@bdonlan ... I completely understand your reasoning, but I just wanted to point out for anyone reading the post that a lot of this is platform-specific. For instance, introducing memory barriers on x86, when they aren't needed, can cause significant performance penalties, since they end up being full-fence instructions (x86 doesn't have separate instructions for acquire/release semantics like Itanium does ... x86 assembly instructions like SFENCE and LFENCE are not acquire/release semantics). On other platforms with weak cache-consistency models, your suggestions are an absolute must. –  Jason Jul 14 '11 at 21:10

If they are atomic variables (C1x stdatomic.h or C++0x atomic), then you don't need read/write locks. With earlier C/C++ standards, there's no portable way of using multiple threads at all, so you need to look into how the implementation you are using does things. In most implementations, data types that can be accessed with a single machine instruction are atomic.

Note that just having an atomic variable is not enough -- you probably also need to declare it as volatile to guarantee that the compiler does not do things that will cause you to miss updates from other threads.

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software.intel.com/en-us/blogs/2007/11/30/… - volatile is a BAD idea. And std::atomic already has the necessary barriers built in. And, depending on what you're doing with the variables, you may indeed need locks. So, bad advice all around. –  bdonlan Jul 14 '11 at 20:41
volatile only prevents compiler re-ordering of operations within a given thread. That's useful for some things, such as MMIO (memory-mapped I/O), but for controlling the visibility of reads and writes among multiple threads, volatile doesn't help except in certain platform-specific instances (i.e., MSVC). –  Jason Jul 15 '11 at 4:46
@bdonian: stdatomic.h does not have barriers to prevent caching without other memory accesses, so volatile may be needed depending on how you use it -- in particular you can't spin on reading a stdatomic in isolation to anything else; you need to add volatile in that case. You should READ the blog you posted a link to and actually understand what it is saying... –  Chris Dodd Jul 15 '11 at 19:09
@Jason: which is why I said that you need to check the documentation for your implementation to see what it does -- volatile is useful on some implementations and useless on others. –  Chris Dodd Jul 15 '11 at 19:10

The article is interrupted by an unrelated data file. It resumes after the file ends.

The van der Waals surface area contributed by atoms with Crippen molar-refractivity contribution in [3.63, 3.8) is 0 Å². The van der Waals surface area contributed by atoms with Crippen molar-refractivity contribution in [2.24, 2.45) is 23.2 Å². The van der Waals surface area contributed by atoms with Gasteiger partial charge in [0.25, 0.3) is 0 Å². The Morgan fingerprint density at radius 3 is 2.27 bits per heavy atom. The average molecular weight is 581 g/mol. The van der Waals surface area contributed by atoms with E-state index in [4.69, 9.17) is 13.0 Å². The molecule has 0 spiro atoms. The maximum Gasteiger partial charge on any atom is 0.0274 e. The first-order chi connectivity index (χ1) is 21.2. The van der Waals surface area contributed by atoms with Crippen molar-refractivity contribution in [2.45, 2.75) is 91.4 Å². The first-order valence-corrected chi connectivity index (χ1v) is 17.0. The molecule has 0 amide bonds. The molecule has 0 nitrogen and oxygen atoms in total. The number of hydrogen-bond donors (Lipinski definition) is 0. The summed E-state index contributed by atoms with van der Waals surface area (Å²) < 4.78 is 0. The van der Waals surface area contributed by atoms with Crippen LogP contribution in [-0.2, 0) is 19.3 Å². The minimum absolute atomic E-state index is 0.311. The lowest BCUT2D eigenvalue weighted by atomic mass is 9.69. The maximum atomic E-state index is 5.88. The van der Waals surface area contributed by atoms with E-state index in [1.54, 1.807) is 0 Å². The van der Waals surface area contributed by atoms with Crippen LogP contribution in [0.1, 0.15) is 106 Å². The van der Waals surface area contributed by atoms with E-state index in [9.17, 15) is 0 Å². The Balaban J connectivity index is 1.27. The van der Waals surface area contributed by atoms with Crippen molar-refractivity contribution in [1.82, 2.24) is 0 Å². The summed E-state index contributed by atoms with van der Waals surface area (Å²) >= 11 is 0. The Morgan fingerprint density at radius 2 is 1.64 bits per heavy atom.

@Chris Dodd ... very true –  Jason Jul 16 '11 at 6:13

Thus threads reading these variables can take different decisions (including abort)

So each thread need to ensure that it reads the updated data. Also since the variables are shared, you need to take care about the race condition as well.

So in short - you need to use read/write locks when reading and writing to these shared variables.

See if you can use volatile variables - that should save you from using locks when you read the values (however write should still be with locks). This is applicable only because you said that -

I mean I can live with 1 or 2 threads missing the updated value when some thread is writing the data in mutex

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software.intel.com/en-us/blogs/2007/11/30/… - volatile is a BAD idea. Use proper memory barriers instead. –  bdonlan Jul 14 '11 at 20:42
@bdonlan: Volatile, as I understand, ensures memory visibility across threads. I am no where saying that it should be used for synchronization. –  Nrj Jul 15 '11 at 4:43
volatile does not, in fact, ensure memory visibility across threads. The CPU and compiler is free to delay your volatile write indefinitely, as long as it is ordered with respect to other volatile accesses on the same CPU. Volatile makes no ordering guarantees with respect to other threads whatsoever. –  bdonlan Jul 15 '11 at 15:32